Martin H. Krieger is professor of planning at the Sol Price School of Public Policy at the University of Southern California. He is trained as a physicist, and has taught in urban planning and policy at Berkeley, Minnesota, MIT, Michigan, and USC. His nine books are about mathematical modeling, environmental policy, and about theories of planning and design. He has been a fellow at the Center for Advanced Study in the Behavioral Sciences and at the National Humanities Center. He is a Fellow of the American Physical Society
For cities before 1850, we only know about the urban sensorium, our experiences of sight, sound, smell, feel, from vivid descriptions and graphics. Nowadays, we can do better.
In the 1850s and 1860s Charles Marville photographed more than 500 streets of Paris, both before they were eviscerated and after they were rebuilt under Napoleon III’s orders with the direction of Baron Haussmann—creating the Paris we know today with its grand boulevards.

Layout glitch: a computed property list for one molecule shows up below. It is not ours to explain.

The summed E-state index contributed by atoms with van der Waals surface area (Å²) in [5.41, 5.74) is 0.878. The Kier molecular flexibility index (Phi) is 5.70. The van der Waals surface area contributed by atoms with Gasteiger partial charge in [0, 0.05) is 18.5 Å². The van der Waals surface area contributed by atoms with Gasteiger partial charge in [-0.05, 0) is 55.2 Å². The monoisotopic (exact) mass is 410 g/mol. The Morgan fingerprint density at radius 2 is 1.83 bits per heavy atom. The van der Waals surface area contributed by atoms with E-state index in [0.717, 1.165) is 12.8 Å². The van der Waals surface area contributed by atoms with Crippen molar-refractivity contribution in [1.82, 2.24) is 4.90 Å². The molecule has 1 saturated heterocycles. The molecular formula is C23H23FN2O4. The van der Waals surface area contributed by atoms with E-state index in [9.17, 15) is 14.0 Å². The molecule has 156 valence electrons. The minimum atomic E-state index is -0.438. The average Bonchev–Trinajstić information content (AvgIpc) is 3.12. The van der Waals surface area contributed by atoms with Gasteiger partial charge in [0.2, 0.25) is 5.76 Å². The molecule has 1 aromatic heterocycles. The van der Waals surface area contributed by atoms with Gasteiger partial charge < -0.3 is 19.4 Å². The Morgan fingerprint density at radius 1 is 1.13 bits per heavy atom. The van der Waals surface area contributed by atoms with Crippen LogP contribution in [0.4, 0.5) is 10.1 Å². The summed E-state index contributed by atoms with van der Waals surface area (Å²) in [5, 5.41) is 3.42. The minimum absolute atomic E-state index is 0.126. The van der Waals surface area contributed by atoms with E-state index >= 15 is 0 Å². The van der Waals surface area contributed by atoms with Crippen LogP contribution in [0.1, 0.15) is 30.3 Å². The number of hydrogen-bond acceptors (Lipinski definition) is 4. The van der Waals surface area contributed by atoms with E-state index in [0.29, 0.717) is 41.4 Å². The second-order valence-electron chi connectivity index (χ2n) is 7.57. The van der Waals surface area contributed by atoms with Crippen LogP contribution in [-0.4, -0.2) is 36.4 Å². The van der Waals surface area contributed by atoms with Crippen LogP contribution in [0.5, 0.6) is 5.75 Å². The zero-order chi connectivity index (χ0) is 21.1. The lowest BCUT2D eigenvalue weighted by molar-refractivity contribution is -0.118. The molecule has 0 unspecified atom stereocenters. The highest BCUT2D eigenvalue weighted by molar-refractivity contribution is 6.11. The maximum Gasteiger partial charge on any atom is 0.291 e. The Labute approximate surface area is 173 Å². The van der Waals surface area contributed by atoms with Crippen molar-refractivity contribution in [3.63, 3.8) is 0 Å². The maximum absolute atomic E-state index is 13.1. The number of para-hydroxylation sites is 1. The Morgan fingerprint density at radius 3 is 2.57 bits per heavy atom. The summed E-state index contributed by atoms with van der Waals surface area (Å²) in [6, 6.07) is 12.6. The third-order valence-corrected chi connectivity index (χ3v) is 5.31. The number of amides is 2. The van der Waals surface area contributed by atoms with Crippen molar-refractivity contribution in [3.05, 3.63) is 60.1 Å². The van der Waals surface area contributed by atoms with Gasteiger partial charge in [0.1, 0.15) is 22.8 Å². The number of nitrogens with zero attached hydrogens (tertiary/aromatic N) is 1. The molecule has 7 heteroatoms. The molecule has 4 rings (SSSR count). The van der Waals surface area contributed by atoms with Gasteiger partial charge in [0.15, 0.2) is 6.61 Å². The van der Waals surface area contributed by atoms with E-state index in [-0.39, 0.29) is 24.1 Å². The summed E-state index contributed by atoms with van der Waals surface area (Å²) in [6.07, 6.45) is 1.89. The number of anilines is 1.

I learned from Marville that it is vital to make suites of images, much as are made in a CAT scan of your brain. Such tomography, the prefix tomo is the Latin for a slice, as in a horizontal slice of the brain, allows one to see in multiple dimensions.
In our case, the dimensions are time and variations within a subject matter. You want to achieve a general sense that would include those manifold slice.
In Los Angeles, I have photographed the facades of 800+ storefront houses of worship, people at work at 225 industrial sites including at the Ports of Los Angeles and Long Beach and at the iconic County-USC hospital, and all the electrical power stations of the Department of Water and Power. And we have recorded the sounds of Los Angeles in high-quality calibrated surround sound.
We have also rephotographed the sites Marville photographed in Paris but now 135 years later, to compare then and now.
Google Street View and social media are wonderful but also quite partial. You have to go out and be there and look and make your own photographs.
Our work is meant to create a living present for the future. Systematic, indexed, and archived documentation captures a legacy that will remain for future generations to study and enjoy.